Research interest

Seismology places the fundamental constraints on the interior of the Earth and earthquake sources. I improve the resolution of the seismic structures of the Earth’s interior and detect repeating earthquakes and use them to detect time-varying crustal and inner core structures (4D seismology) and estimate slip rate at the plate boundary.

**Complex inner core structures of the Earth**

The Earth’s inner core is composed of nearly pure iron and isothermal. The temperature and composition variations are small in the inner core, and it would be expected that the seismic structures are uniform. Seismology reveals that the inner core possesses rather complex structures: (1) east-west hemispheric scale in inner core anisotropy, velocity, attenuation; (2) small-scale heterogeneities comparable to the wavelength of P wave that generate scattered wavefield; (3) inner core anisotropy changes its form at the center; and (4) time-varying velocity structures (0.1 second time shift per decade) due to differential rotation of the inner core relative to the mantle. The challenges are: because the inner core lies under the complex mantle, differential times and amplitude ratios of inner core P wave (PKIKP, PKPdf) are adopted to lower the impact due to the complex mantle structures. Some of the related topics were investigated.

Repeating earthquakes

Repeating earthquakes are characterized by highly correlated seismic waveforms, and are generally interpreted as reflecting repeated slip at small asperities on the same fault, surrounded by stably sliding regions on the plate boundary. Repeating earthquakes can be used to estimate the slip rate at the plate boundary (based on the empirical scaling relationship between slip and seismic moment), and plate coupling. The recurrence interval of repeating earthquakes can also be used to assess the scaling relationship between recurrence interval and seismic moment. Repeating earthquakes search is carried out for the southwest Pacific (Tonga-Kermadec-Vanuatu) and Sumatra subduction zones. Search for repeating earthquakes occurred in other plate boundary will be carried out.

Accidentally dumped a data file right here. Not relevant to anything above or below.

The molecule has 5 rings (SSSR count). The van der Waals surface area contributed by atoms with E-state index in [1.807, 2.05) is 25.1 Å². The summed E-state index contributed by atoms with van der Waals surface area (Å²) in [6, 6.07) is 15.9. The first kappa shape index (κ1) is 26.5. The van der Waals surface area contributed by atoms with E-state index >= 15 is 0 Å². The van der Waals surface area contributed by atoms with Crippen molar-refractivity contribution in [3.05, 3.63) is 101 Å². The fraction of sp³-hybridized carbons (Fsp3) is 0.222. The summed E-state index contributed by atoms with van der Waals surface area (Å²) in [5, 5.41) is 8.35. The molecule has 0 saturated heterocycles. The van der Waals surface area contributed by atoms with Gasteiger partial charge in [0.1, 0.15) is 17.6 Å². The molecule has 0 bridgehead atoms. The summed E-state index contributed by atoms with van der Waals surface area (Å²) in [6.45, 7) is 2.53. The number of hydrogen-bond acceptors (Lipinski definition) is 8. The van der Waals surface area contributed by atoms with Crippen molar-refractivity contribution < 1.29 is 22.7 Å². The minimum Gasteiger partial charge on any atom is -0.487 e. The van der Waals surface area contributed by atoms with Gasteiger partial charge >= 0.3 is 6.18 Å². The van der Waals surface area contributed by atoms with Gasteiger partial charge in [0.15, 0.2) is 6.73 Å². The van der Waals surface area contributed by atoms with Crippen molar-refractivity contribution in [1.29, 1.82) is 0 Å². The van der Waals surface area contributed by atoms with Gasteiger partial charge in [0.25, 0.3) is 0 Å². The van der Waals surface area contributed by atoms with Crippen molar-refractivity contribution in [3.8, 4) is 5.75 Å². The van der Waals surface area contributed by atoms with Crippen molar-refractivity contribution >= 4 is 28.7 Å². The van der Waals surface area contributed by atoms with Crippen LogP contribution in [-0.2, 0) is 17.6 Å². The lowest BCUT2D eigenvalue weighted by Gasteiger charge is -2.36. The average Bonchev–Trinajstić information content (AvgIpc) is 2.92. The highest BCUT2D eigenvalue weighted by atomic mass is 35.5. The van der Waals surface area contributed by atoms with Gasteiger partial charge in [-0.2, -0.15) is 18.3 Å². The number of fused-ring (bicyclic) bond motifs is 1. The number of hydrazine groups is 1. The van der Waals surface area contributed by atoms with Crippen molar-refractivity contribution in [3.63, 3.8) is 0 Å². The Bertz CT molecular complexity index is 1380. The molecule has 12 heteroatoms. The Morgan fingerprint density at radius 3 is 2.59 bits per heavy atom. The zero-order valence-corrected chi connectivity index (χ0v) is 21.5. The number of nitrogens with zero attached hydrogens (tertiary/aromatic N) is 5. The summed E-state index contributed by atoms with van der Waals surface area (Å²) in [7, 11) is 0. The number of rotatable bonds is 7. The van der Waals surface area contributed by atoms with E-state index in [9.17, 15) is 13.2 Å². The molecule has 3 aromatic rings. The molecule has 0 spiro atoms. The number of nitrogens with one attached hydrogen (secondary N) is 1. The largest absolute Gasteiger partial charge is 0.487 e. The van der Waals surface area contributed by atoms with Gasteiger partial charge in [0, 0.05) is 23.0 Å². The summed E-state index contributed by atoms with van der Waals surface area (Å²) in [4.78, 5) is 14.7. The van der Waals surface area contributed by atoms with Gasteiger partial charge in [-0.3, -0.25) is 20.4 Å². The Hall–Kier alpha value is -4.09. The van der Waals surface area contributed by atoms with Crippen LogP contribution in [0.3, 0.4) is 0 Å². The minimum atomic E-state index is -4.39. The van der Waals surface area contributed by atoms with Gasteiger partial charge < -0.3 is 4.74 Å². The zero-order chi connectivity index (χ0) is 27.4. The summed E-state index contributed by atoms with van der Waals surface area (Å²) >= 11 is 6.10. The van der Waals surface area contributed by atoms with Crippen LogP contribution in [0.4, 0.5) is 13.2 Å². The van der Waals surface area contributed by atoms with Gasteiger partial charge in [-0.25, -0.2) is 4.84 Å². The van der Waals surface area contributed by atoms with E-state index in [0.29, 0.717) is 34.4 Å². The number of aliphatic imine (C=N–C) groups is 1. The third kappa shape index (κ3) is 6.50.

Earthquake induced time-varying crustal structures

Repeating earthquakes are applied to detect the 2004 Mw 9.2 Sumatra and 2005 Mw 8.6 Nias subduction zone earthquakes in the proximity of Sumatra. Near the rupture zones of the 2004 earthquake, temporal velocity changes of S coda waves recover steadily since the 2004 event throughout 2005-2015; whereas phase velocity changes of Rayleigh waves display transient recovery since the reduction induced by the 2004 until late 2007, followed by additional stronger reduction. Logarithmic recovery of velocity of S coda likely corresponds to deep processes of post-seismic afterslip or viscoelastic relaxation, whereas temporal breaks of phase velocity changes of Rayleigh waves near 2007 reflect surface damage and healing induced by strong ground motion of the 2004 and 2005 great earthquakes, and repeating damage by strong ground motion of the 2008 Mw 7.3 Simeulue and 2007 Mw 8.4 and Mw 7.9 Bengkulu earthquakes.